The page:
Kathleen Norris

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McEntyre, Marilyn

Primary Category: Literature / Nonfiction

Genre: Memoir


In this candid chronicle of what many would call a prolonged depression occasioned in part by her husband's illness and death, Norris, a popular memoirist and essayist, seeks carefully to distinguish the psychological or psycho-medical category of "depression" from the spiritual state of "acedia" or, more bluntly, "sloth," in its oldest and most precise sense.  In doing so she raises important questions about widespread and often imprecise use of categories derived from clinical psychology, an imprecision that may muddy the distinction between spiritual and psychopathological experience.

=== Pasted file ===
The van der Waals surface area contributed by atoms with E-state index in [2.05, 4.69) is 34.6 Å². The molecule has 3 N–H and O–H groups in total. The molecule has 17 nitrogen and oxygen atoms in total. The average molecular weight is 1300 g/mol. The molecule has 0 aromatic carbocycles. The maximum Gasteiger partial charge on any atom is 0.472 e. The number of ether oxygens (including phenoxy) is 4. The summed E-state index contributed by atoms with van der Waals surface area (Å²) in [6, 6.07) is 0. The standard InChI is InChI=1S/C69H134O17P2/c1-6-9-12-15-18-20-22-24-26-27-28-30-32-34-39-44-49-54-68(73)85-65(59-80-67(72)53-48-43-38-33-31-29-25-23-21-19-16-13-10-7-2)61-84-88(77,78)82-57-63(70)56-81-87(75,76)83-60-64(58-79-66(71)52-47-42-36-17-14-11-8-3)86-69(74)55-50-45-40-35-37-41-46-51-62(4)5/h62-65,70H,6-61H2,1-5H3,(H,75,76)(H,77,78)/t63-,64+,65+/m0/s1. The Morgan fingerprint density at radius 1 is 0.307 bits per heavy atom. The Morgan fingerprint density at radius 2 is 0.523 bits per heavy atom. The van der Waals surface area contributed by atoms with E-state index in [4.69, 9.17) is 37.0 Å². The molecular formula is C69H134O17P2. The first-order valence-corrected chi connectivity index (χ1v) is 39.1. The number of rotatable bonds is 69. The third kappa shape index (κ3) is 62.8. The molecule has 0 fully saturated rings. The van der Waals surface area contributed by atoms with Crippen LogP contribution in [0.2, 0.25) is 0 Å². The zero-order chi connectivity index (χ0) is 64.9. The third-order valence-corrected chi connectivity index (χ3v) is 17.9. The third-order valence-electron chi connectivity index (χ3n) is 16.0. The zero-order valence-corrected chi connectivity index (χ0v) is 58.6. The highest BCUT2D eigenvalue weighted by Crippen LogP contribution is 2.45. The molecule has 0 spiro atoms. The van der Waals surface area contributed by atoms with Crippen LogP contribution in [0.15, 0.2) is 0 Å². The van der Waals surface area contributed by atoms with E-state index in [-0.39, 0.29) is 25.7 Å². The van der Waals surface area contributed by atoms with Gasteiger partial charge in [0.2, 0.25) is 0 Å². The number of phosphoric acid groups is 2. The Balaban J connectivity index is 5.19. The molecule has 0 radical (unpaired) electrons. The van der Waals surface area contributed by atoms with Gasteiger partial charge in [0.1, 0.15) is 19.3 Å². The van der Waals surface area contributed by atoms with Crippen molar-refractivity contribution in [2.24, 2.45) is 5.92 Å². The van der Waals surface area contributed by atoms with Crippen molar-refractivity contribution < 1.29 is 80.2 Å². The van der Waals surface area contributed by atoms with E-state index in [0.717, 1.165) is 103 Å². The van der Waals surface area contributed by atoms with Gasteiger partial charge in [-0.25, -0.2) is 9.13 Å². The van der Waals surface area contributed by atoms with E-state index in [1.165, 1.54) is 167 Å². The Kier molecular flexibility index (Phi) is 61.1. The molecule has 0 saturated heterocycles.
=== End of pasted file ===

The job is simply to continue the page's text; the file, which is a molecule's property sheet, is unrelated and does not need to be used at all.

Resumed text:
"Acedia" she defines as a failure of will, signifying a need for spiritual guidance and prayer, whereas "depression" requires medical treatment.  Going beyond the confessional, Norris suggests that acedia may be an endemic condition among middle-class Americans, over-busy but spiritually slothful.  The book is loosely organized, often characteristically lyrical, and more invitational than diagnostic.  Her purpose, finally, seems to be to inspire readers to embrace simple life-giving spiritual disciplines like reading the Psalms as a stay against excessive self-preoccupation and actual depression as well as spiritual depletion.  

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